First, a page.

UNIDENTIFIED MALE: He was a really nice kid. You know, he had a great smile. Of course, you know, he's in a new town so he would be, you know, kind of shy and kind of quiet.
LEMON: Silva says when Chism didn't show up for soccer practice and a team dinner, he knew something was wrong, but not this wrong.
UNIDENTIFIED MALE: That's what gets to us. He didn't demonstrate any signs, any signs of aggression, any signs towards any teachers.
LEMON: Ritzer's family and friends continue searching for answers.
JENNIFER BERGER, FRIEND OF COLLEEN RITZER: Colleen is a good person like it just doesn't make sense to me why something so terrible would happen to someone who is completely the opposite. She just would never, ever want to hurt anyone.
LEMON (on-camera): And we are told that the suspect is cooperating with investigators. When last we saw him, it was 24 hours ago when he was in court but still, no plea as of yet. We've reached out to his attorneys, Wolf. We have not heard back. And of course, the prosecutor is charging him as an adult and they are seeking to try him as an adult as well. They're waiting for a grand jury to convene.
BLITZER: Even though he's only 14 years old, as you noted. What can you tell us about the parents of this young suspect?
LEMON: We saw the mother yesterday caught on videotape as well leaving court. She did not say anything. We went by the home this morning. And according to the kids here who knew him, the students who knew him, they say he moved here this summer with his mom and with his sister, not with his father. He moved here from Tennessee.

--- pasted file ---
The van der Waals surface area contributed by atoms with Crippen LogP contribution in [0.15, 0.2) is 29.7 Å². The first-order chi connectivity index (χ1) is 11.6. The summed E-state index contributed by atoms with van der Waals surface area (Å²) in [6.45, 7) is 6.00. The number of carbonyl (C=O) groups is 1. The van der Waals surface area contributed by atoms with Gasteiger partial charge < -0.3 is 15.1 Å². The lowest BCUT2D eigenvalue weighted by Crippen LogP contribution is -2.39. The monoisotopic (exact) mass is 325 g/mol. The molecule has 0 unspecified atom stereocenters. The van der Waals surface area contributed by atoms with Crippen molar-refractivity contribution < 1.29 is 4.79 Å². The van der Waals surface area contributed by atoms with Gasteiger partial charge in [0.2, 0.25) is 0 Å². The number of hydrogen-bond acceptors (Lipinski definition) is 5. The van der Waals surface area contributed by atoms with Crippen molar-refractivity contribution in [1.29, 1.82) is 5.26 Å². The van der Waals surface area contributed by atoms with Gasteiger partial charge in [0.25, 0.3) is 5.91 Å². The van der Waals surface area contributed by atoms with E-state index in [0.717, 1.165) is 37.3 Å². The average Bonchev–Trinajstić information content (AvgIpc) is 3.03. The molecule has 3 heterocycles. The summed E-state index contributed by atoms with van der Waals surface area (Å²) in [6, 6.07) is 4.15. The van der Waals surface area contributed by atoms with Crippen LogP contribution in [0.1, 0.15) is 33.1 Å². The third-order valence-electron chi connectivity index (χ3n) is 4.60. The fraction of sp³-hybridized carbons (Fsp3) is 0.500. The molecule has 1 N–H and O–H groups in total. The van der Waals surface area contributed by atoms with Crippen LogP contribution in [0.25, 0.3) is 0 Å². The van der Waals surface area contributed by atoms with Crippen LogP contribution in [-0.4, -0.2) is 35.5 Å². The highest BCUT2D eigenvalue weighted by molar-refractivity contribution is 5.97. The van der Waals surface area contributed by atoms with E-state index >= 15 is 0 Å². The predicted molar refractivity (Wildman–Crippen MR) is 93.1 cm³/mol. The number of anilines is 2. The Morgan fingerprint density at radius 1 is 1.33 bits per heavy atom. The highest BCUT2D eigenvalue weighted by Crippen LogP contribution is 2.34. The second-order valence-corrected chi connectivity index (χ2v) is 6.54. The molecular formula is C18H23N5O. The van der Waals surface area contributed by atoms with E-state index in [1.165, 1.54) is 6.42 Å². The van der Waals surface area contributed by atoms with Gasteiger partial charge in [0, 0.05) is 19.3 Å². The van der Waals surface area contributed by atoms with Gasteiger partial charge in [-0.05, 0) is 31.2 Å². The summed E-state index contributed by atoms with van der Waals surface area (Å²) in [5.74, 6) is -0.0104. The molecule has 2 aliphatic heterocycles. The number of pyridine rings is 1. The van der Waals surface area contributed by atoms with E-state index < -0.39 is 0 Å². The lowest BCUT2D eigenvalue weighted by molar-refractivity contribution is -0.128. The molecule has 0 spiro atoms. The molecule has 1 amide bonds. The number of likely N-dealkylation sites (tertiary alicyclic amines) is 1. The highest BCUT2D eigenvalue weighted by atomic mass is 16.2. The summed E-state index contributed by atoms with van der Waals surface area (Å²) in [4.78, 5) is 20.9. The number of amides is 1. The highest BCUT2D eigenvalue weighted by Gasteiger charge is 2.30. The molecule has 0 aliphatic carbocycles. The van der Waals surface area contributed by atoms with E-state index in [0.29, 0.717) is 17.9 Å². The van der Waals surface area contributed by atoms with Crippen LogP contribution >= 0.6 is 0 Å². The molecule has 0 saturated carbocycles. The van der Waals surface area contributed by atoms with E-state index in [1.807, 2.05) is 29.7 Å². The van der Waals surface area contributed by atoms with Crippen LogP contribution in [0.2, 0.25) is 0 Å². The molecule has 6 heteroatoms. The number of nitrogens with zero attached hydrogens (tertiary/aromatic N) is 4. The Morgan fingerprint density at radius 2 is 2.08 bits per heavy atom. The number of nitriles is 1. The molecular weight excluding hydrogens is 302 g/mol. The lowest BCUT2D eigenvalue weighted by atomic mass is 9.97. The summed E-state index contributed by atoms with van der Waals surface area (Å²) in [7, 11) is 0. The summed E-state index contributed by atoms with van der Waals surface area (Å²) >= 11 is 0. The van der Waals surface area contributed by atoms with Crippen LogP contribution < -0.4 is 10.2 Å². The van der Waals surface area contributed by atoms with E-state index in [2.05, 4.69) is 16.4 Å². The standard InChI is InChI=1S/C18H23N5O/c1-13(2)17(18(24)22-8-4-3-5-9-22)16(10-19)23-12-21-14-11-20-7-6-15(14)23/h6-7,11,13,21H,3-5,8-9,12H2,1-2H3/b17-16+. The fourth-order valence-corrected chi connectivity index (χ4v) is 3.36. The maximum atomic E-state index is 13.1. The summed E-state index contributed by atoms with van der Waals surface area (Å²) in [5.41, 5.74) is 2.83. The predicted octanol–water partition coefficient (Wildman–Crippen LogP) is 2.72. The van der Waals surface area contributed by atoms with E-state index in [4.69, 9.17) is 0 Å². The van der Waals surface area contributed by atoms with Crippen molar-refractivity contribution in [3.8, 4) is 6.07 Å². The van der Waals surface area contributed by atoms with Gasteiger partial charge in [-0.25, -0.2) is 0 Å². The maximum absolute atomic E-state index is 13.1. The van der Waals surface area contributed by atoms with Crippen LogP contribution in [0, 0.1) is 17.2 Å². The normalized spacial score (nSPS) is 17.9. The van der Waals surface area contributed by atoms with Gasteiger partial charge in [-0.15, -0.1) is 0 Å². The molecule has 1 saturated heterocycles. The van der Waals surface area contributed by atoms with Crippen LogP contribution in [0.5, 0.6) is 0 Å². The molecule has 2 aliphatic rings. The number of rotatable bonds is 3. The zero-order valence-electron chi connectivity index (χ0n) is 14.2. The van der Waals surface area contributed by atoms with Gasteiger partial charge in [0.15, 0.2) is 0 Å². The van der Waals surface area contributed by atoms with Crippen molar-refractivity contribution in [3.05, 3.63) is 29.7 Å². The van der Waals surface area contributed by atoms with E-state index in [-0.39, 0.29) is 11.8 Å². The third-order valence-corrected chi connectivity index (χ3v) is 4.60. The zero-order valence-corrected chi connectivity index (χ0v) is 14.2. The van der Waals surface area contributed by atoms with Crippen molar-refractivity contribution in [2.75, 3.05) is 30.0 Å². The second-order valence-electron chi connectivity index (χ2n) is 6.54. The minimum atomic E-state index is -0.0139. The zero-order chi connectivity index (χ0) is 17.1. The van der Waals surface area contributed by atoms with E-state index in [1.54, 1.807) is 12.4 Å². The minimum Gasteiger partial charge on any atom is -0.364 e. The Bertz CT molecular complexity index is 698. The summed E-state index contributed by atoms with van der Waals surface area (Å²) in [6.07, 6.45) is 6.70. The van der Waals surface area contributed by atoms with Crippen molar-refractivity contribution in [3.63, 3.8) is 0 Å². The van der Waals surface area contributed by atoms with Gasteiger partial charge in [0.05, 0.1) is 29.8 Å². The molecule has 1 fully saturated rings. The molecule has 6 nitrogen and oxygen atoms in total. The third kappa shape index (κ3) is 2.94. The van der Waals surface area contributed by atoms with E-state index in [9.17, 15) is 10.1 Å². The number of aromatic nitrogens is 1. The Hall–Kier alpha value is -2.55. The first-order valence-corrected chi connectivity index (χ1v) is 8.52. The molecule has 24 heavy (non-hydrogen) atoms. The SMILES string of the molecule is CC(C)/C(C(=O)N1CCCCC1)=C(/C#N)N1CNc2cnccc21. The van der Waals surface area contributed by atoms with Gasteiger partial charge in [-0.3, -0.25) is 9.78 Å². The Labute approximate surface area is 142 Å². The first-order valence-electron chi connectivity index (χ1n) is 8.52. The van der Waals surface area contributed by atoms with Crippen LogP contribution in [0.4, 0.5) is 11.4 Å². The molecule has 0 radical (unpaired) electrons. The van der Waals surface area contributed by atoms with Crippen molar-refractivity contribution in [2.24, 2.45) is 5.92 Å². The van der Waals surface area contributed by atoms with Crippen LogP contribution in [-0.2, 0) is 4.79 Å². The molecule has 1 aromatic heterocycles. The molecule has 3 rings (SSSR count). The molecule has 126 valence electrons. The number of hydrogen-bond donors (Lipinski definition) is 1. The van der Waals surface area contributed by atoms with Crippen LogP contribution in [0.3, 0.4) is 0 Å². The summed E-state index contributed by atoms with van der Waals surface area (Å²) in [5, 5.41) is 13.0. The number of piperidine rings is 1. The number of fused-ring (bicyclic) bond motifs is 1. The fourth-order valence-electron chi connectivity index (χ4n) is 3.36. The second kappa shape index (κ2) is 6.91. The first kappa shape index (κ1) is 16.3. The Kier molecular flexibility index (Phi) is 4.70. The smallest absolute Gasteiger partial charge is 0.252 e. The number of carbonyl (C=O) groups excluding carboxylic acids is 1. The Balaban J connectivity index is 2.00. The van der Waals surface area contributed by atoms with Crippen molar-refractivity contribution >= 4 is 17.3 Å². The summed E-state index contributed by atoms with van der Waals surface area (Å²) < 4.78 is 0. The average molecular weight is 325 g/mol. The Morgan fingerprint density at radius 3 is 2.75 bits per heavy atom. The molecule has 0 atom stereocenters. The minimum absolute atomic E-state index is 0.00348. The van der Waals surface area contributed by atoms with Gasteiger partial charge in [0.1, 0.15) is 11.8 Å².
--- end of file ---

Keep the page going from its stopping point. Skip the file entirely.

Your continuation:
Apparently, his father is in the military reportedly and he doesn't have much contact with him, although, the father does come to his soccer games every now and then. But again, a quiet kid here with his mom and sister and really, nothing out of this kid until this bizarre happening that happened here yesterday just a little bit more than 24 hours ago, 48 hours ago, I should say, Wolf. BLITZER: What a very, very, very sad story. Don Lemon on the scene for us. We'll stay in close touch with you. Thank you.
Just ahead here in the SITUATION ROOM, two U.S. congressmen squared off in that fiery House hearing today. One called it a monkey court. We'll continue their heated exchange in the SITUATION ROOM. Live debate, that's coming up.
And also coming up, Maryland's attorney general and gubernatorial candidate now under fire after being seen at a party where underaged drinking was reportedly taking place.
And they're trying to sign up for Obamacare coverage live here in the SITUATION ROOM. Tom Foreman is keeping tabs on how these three people are doing. Some may be moving along a little bit faster than others. They've been at it now for 24 minutes. We'll give you an update when we come back.